18. I attend several trade shows a year for work, and you’re abso-freaking-lutely on the money. I’m remembering a cigar bar, complete with paid chicklets in tight dresses and lots of free alcohol on the rooftop at a Hard Rock Hotel, a meet and greet with Sammy Hagar, and a conference IN BERMUDA. With golf. I’m not complaining, but the honest truth is that none if it is worth leaving my family behind to see.

    1. Oh man, where would the golf industry be without conferences?

      Meanwhile, no one has to apologize for any of it. It’s just odd to me that in an article about business conferences, it really mentions very little about the business.

  19. As always…..SO WELL SAID.

    {Can’t wait to see you in a week…..I won’t even make any mini bar jokes}

  20. Ugh I knew I was being gypped!!! From now on, I won’t attend anything that doesn’t have an orgy style pool party, a vodka slide, and someone or something being festively set on fire … The new standard!

    1. Seriously, I thought a unicorn cake at Blogher Sparkecorn was all keerazy but now I realize…I was mistaken. Making a big L sign with fingers over my forehead right now.

  21. Don’t ever forget who owns the WSJ and what his political goals are. Demeaning women, especially mothers, is part of the plan to allow him and his ilk to continue to believe they still rule the world. How can they feel empowered if they don’t disempower a whole group by painting them all with the same broad brush (his wife, of course, is the exceptional Mommie). But guess what? Ain’t gonna happen any more. Social media, with voices like yours, are too big, even for the likes of Rupert.

  22. I am so ticked off that the graphic in the article forgot to include a pic of one of those “mommies” stuffing her suitcase with swag. Dammit!!!


  23. I have a theory. I think the author of the WSJ article was probably denied a few conferences/business trips:-)

    How else can one explain her failure to understand that a majority of the attendees are talented entrepreneurs who make a living through their blogs and want to network with others like them?

  24. Sadly, very sadly TSA has been using my recent and regular security visits through airports and train stations as a training visual for how to spot a Mommy running away from her family in pursuit of something deeply superficial and highly inconsequential…net result, you should all be extra wary on route to 2.0! More to the point, well said Liz.

  25. Seriously. What a bunch of clowns.

    Not that I’m apologizing for her sloppy journalism, but it seems like good writing and solid journalism have been devalued as of late. So much so that even respectable rags have to resort to this divisive and “eyeball grabbing” BS. Sad, sad, sad.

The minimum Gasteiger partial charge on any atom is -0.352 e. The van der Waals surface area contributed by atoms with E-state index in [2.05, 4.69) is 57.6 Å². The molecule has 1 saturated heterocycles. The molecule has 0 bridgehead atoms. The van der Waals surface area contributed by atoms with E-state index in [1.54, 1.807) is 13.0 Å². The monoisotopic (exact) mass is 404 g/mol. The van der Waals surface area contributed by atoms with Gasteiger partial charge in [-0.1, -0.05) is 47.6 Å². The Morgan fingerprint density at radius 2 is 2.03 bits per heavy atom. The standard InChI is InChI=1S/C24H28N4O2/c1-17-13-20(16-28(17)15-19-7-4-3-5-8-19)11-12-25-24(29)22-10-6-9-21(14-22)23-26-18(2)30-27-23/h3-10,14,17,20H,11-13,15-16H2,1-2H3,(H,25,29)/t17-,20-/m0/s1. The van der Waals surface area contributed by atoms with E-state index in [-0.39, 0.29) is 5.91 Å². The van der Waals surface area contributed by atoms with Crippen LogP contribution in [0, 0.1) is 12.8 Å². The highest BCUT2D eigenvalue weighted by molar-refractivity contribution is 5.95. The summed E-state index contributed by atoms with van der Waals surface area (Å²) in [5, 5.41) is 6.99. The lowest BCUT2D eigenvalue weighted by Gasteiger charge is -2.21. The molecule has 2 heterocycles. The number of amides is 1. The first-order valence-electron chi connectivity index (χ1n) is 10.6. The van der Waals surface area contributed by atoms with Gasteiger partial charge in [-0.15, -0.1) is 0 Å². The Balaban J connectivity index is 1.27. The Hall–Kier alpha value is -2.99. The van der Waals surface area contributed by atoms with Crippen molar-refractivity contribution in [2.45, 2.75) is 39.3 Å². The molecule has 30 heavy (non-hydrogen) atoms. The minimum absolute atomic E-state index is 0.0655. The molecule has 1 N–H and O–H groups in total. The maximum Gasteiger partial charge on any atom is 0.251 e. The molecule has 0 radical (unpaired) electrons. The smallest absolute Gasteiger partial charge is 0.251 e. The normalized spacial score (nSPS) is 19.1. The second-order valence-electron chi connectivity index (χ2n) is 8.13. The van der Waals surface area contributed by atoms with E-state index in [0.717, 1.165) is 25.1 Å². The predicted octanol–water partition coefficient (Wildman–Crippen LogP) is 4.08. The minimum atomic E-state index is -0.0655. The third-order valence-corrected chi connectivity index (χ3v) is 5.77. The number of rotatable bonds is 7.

26. I feel so ripped off. Last year I paid extra to sit in a room with you for Pathfinder Day at BlogHer, and I got was useful professional information. You owe me a keg stand!

  27. This post had me cracking up and nodding my head all at the same time.

    Having one foot in social media and one in more “traditional” communications, I have always been a bit perplexed by the clear double standards. You pointed it out oh-so eloquently with the Wall Street Journal’s sponsorship of an event (nice pic by the way) but this goes beyond conferences.

    While bloggers are getting called out for receiving free stuff, where were the critics when GMA spent a week live broadcasting on a cruise line (promotional consideration provided by…)? And am I the only one who shakes her head when a room full of reporters munching on free seafood complains about the tech bloggers taking the free lunch at CES (true story)?

    Clearly, I don’t know the answer, but I certainly don’t understand the point of articles like this one in the Wall Street Journal which just appear designed to tear down others.

  28. Well said. Ripped off, indeed, #nominibarsatblogher and #nocaligulaeither? Really. Off to not read the WSJ.

  29. I cannot wait to see you and hug you.

    (ps please don’t read my auto-magic-linked post as it is the exception that proves the rule: a completely unsponsored post about making out with products for mothers)

  30. It really surprised me to learn that the author of the WSJ article had not only attended BlogHer but had moderated a panel. How is it that she missed all the professional networking going on around her? I spend 4 days at BlogHer every year, and sure I have a cocktail in the evenings, but I also work my ass off 14 hours a day on little sleep. But because I have a husband and kids back at home, I’m only playing with my giggly girlfriends?